This year's International Jazz Poetry Month festival from City of Asylum will look a little something like this.

Jazz poetry for our virtual reality

You’ve never seen an International Jazz Poetry Month like this. And that’s because City of Asylum has never done an International Jazz Poetry Month like this.

For the first time in its 16-year history, the month-long festival is going virtual this year, for exactly the reasons you’d expect.

City of Asylum is a North Side nonprofit that houses writers who’ve been exiled from their countries for controversial writing. The annual festival brings artists from around the world to Pittsburgh, and it’s doing that this year, too, just without the travel.

“We wanted to keep that international spirit alive,” Abby Lembersky, City of Asylum’s director of programming, told us by phone.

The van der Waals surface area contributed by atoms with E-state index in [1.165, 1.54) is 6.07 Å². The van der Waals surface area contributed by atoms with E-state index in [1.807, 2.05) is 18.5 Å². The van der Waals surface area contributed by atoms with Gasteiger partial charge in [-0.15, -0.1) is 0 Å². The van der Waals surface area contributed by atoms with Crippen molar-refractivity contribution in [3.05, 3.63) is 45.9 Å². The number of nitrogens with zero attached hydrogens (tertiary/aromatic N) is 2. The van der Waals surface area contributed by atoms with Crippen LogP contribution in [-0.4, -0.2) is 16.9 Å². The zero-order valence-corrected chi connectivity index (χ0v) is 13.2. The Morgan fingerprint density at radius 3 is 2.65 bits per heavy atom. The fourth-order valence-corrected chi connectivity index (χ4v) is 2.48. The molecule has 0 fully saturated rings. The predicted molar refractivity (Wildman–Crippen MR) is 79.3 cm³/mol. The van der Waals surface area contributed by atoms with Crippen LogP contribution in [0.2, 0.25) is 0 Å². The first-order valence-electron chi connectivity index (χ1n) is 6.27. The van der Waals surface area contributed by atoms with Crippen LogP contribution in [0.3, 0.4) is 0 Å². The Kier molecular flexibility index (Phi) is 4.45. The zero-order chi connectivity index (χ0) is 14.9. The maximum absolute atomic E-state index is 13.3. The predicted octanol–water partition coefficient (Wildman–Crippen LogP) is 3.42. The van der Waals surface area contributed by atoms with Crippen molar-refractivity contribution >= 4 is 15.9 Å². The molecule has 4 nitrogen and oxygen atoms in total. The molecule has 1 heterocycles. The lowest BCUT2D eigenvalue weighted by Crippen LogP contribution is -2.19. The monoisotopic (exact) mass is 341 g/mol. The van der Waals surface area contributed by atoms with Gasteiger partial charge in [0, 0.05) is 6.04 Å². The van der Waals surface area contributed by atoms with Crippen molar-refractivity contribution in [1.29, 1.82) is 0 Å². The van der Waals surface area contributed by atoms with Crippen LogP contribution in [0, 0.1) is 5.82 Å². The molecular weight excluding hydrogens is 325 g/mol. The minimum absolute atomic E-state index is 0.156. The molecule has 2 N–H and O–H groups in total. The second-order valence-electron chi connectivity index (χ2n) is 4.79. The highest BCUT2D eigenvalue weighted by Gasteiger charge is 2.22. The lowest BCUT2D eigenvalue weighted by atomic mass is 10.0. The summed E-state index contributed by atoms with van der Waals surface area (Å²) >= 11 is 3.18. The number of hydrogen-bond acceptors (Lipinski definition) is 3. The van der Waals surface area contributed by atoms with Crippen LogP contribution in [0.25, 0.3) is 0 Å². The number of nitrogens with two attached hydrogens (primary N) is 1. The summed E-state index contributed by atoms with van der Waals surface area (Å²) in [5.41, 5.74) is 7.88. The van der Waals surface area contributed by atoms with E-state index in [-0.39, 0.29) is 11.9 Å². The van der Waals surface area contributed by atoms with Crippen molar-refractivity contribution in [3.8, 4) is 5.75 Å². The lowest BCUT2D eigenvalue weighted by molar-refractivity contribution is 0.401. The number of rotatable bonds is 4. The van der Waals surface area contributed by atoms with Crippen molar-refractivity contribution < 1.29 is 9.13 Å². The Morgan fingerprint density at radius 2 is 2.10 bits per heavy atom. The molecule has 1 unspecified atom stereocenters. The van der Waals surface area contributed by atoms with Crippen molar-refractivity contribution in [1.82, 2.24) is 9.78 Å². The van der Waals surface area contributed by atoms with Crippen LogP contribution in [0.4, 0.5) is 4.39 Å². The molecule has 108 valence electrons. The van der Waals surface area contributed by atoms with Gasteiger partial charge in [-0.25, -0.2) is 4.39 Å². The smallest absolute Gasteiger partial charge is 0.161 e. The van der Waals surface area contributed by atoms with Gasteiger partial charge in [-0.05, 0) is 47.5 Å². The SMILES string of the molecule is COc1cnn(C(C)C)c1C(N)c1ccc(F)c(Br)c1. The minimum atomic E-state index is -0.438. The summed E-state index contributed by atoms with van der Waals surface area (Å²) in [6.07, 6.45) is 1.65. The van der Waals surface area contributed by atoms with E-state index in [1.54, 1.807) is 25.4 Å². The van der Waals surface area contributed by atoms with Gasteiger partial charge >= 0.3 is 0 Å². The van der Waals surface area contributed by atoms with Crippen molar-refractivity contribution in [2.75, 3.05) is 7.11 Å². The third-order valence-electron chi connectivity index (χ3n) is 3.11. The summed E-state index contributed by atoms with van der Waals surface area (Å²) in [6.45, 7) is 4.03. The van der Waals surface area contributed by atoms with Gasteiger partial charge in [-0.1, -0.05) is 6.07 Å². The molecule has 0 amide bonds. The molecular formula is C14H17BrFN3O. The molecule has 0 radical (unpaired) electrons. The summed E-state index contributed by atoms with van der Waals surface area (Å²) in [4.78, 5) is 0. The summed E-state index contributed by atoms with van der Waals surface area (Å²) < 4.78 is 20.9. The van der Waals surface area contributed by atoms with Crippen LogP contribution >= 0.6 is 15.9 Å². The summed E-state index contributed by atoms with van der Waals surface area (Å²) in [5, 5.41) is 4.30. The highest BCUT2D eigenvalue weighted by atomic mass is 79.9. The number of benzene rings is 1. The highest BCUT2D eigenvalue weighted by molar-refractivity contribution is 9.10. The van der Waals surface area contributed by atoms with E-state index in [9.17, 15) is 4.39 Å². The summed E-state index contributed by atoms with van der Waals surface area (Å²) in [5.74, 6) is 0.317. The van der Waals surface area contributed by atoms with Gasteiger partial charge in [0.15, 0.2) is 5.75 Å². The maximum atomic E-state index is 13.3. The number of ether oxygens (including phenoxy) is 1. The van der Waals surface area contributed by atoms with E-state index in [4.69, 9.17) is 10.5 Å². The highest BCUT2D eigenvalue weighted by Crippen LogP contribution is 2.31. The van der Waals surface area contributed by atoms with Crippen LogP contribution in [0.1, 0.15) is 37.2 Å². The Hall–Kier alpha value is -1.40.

“We have musicians from Poland, Estonia, Slovenia, and Hungary this year. They all picked a poet in their own language that they wanted to collaborate with, they picked a venue that was interesting to them, and they worked with videographers to create these really beautiful concerts — not just, you know, Zooms from their living room.”

Those concert videos will be premiered at this year’s virtual festival. There will also be live-streamed concerts with local bands and more than a few virtual collaborations. Find the lineup of free events here.

The online-only format presented some new challenges for organizers, but Abby said time spent putting on other virtual events this year is paying off.

“We’ve learned a lot in the past four months about how to produce virtual programs and how to produce them well,” Abby added. “We’re just taking that and applying it to this festival, which is at the core of our mission.”

The annual month-long event started with a one-night concert in 2005. City of Asylum’s first exiled writer-in-residence, Chinese poet and author Huang Xiang, was looking to connect with Pittsburgh audiences but spoke only Mandarin. City of Asylum co-founders realized that by pairing his poetry with the music of American saxophonist Oliver Lake, that language barrier became less relevant.